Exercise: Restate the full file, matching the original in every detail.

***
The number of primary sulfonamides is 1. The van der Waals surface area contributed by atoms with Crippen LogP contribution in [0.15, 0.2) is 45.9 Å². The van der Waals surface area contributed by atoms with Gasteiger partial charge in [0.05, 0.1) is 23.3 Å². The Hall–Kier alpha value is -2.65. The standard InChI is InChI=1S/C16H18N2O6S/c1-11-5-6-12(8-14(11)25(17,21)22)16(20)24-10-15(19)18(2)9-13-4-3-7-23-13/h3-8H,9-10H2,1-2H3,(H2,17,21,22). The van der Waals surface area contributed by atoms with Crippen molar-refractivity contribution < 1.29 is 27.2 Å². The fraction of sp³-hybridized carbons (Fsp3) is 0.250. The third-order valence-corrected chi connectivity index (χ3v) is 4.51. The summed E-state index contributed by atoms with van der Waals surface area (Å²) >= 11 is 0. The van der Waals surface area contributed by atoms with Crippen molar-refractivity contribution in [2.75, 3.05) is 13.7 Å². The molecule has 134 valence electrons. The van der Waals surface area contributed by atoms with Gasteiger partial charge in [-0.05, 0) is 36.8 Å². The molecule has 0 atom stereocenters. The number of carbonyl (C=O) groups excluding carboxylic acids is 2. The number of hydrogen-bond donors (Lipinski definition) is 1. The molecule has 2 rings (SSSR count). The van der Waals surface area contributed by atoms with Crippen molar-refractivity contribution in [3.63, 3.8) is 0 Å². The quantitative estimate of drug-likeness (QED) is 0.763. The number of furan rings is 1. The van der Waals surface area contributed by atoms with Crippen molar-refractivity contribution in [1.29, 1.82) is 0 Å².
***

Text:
The number of primary sulfonamides is 1. The van der Waals surface area contributed by atoms with Crippen LogP contribution in [0.15, 0.2) is 45.9 Å². The van der Waals surface area contributed by atoms with Gasteiger partial charge in [0.05, 0.1) is 23.3 Å². The Hall–Kier alpha value is -2.65. The standard InChI is InChI=1S/C16H18N2O6S/c1-11-5-6-12(8-14(11)25(17,21)22)16(20)24-10-15(19)18(2)9-13-4-3-7-23-13/h3-8H,9-10H2,1-2H3,(H2,17,21,22). The van der Waals surface area contributed by atoms with Crippen molar-refractivity contribution < 1.29 is 27.2 Å². The fraction of sp³-hybridized carbons (Fsp3) is 0.250. The third-order valence-corrected chi connectivity index (χ3v) is 4.51. The summed E-state index contributed by atoms with van der Waals surface area (Å²) >= 11 is 0. The van der Waals surface area contributed by atoms with Crippen molar-refractivity contribution in [2.75, 3.05) is 13.7 Å². The molecule has 134 valence electrons. The van der Waals surface area contributed by atoms with Gasteiger partial charge in [-0.05, 0) is 36.8 Å². The molecule has 0 atom stereocenters. The number of carbonyl (C=O) groups excluding carboxylic acids is 2. The number of hydrogen-bond donors (Lipinski definition) is 1. The molecule has 2 rings (SSSR count). The van der Waals surface area contributed by atoms with Crippen molar-refractivity contribution in [3.63, 3.8) is 0 Å². The quantitative estimate of drug-likeness (QED) is 0.763. The number of furan rings is 1. The van der Waals surface area contributed by atoms with Crippen molar-refractivity contribution in [1.29, 1.82) is 0 Å².